Can you eat summer squash raw?

In this article, we will answer the question “Can you eat summer squash raw?” and discuss what are the risks of eating summer squash raw. Summer squash is the juvenile fruit of the Cucurbita pepo plant, which belongs to the Cucurbitaceae family. They’re a marrow squash variant. Cucurbits include cantaloupe and cucumber, which are both Cucurbits.

Can you eat summer squash raw?

Yes, you can eat summer squash raw. Summer squashes aren’t like other squashes. The seeds and skin are both soft and tasty. They are also known as “soft shell squash,” and they can be cooked or eaten raw. 

Unlike winter squash, which has hard seeds and a shell that must be removed, the entire squash is edible. Yellow squash and zucchini are the most common summer squashes.

What happens when you cook summer squash?

When you cook summer squash, the original properties of the vegetable change. The way and extent they change depends on the cooking method. In general, some nutrients are lost, especially the thermo-unstable vitamins and the plant tissue is softened.

Many studies showed that cooking increased bioavailability of certain carotenoids and the killing of harmful microbes. In addition, legumes and certain tubers contain enzyme inhibitors, particularly protease inhibitors, which reduce the effectiveness of certain pancreatic enzymes. 

Although cooking diminishes the digestibility of foods such as legumes by forming Maillard reaction products, it also inactivates enzyme inhibitors, thus enhancing its digestibility through a different mechanism. 

Cooking may help decrease the level of pesticides in or on vegetables. Cooking vegetables causes an increase in the soluble dietary fiber content of vegetables and tubers and a decrease in insoluble fiber. Soluble fiber helps to decrease insulin levels. Insoluble fiber decreases fecal transit time and increases binding and excretion of carcinogens (1).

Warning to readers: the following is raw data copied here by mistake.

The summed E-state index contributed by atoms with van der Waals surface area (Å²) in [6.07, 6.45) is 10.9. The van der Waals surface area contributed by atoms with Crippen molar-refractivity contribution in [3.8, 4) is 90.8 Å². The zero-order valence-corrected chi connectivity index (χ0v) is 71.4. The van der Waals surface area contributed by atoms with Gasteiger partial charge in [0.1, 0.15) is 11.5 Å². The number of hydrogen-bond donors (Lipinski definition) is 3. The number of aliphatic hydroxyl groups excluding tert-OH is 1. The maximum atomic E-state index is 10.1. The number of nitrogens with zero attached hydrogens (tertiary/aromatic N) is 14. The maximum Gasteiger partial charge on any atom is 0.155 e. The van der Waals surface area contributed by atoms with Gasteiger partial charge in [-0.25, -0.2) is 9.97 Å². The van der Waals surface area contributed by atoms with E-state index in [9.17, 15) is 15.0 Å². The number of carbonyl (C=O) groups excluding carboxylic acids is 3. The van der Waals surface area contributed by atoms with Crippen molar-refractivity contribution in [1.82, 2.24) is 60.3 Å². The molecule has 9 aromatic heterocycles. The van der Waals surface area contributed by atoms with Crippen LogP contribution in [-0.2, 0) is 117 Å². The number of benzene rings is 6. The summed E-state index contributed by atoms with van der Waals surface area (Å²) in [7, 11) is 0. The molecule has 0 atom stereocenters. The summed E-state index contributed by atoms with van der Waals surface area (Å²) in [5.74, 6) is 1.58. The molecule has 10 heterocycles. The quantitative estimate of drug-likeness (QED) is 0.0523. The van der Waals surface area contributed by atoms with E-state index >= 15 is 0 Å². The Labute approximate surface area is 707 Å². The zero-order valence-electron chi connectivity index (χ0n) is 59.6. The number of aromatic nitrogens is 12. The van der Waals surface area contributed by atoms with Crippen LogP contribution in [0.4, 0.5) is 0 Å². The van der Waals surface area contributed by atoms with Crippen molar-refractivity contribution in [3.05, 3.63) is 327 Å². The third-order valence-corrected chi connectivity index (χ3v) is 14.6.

Studies conducted on various vegetables including gourd vegetables showed that total polyphenol content and antioxidant activity of the cooked vegetables could be higher or lower in comparison to fresh vegetables. 

Boiling and stir frying have been reported to reduce the total phenolic content but cause an increase in the free radical scavenging activity of the cooked samples of pumpkin (2).

What are the risks of eating summer squash raw?

The risks of eating summer squash raw is to have a foodborne illness due to the ingestion of pathogenic microorganisms or toxins produced by these microorganisms. 

In addition, the risk of consuming raw vegetables is of gastrointestinal issues due to the high levels of non-digestible carbohydrates, especially in the case of young children and elderly, who have non-optimal digestion capabilities. 

As a high fiber food, squash can cause diarrhea, bloating, and abdominal cramping, when consumed in large quantities by infants.

When should you not eat summer squash raw?

You should not eat summer squash raw when signs or deterioration of the vegetable are noticed. Wilting of the squash, red or white spots on the surface, rotting of the ends are some possible signs that the squash has been infected by fungus. Several notorious fungal pathogens are associated with Cucurbita species (3).